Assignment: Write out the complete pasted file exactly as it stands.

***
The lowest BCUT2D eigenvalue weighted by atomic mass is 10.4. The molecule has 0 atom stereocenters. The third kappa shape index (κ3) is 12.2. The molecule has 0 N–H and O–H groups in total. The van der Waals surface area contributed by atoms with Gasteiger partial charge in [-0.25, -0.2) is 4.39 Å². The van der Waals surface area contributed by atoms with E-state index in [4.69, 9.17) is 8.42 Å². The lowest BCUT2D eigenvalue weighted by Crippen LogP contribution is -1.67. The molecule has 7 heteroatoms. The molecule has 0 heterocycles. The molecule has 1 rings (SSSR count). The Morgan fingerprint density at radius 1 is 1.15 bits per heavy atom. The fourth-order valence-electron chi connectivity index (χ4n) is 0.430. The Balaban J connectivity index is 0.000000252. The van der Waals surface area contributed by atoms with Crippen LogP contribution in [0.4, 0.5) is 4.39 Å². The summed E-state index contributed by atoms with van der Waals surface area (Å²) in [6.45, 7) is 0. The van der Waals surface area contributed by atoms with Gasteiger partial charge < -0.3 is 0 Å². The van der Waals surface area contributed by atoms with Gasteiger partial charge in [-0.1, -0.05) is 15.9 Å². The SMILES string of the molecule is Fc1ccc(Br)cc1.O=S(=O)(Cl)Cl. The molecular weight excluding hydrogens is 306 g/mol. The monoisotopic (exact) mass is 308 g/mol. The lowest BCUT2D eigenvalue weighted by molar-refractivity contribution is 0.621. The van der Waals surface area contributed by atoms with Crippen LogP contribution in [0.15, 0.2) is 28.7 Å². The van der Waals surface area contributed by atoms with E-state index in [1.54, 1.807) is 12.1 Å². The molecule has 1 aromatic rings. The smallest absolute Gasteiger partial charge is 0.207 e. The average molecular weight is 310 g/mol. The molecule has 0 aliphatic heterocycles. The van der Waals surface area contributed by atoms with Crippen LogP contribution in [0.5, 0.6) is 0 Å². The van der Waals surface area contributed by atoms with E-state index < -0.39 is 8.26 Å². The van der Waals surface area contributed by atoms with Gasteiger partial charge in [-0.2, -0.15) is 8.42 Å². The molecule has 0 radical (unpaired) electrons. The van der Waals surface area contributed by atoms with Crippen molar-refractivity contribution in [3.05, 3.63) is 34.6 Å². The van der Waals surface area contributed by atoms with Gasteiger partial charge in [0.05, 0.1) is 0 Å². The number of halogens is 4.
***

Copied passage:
The lowest BCUT2D eigenvalue weighted by atomic mass is 10.4. The molecule has 0 atom stereocenters. The third kappa shape index (κ3) is 12.2. The molecule has 0 N–H and O–H groups in total. The van der Waals surface area contributed by atoms with Gasteiger partial charge in [-0.25, -0.2) is 4.39 Å². The van der Waals surface area contributed by atoms with E-state index in [4.69, 9.17) is 8.42 Å². The lowest BCUT2D eigenvalue weighted by Crippen LogP contribution is -1.67. The molecule has 7 heteroatoms. The molecule has 0 heterocycles. The molecule has 1 rings (SSSR count). The Morgan fingerprint density at radius 1 is 1.15 bits per heavy atom. The fourth-order valence-electron chi connectivity index (χ4n) is 0.430. The Balaban J connectivity index is 0.000000252. The van der Waals surface area contributed by atoms with Crippen LogP contribution in [0.4, 0.5) is 4.39 Å². The summed E-state index contributed by atoms with van der Waals surface area (Å²) in [6.45, 7) is 0. The van der Waals surface area contributed by atoms with Gasteiger partial charge < -0.3 is 0 Å². The van der Waals surface area contributed by atoms with Gasteiger partial charge in [-0.1, -0.05) is 15.9 Å². The SMILES string of the molecule is Fc1ccc(Br)cc1.O=S(=O)(Cl)Cl. The molecular weight excluding hydrogens is 306 g/mol. The monoisotopic (exact) mass is 308 g/mol. The lowest BCUT2D eigenvalue weighted by molar-refractivity contribution is 0.621. The van der Waals surface area contributed by atoms with Crippen LogP contribution in [0.15, 0.2) is 28.7 Å². The van der Waals surface area contributed by atoms with E-state index in [1.54, 1.807) is 12.1 Å². The molecule has 1 aromatic rings. The smallest absolute Gasteiger partial charge is 0.207 e. The average molecular weight is 310 g/mol. The molecule has 0 aliphatic heterocycles. The van der Waals surface area contributed by atoms with Crippen LogP contribution in [0.5, 0.6) is 0 Å². The van der Waals surface area contributed by atoms with E-state index < -0.39 is 8.26 Å². The van der Waals surface area contributed by atoms with Gasteiger partial charge in [-0.2, -0.15) is 8.42 Å². The molecule has 0 radical (unpaired) electrons. The van der Waals surface area contributed by atoms with Crippen molar-refractivity contribution in [3.05, 3.63) is 34.6 Å². The van der Waals surface area contributed by atoms with Gasteiger partial charge in [0.05, 0.1) is 0 Å². The number of halogens is 4.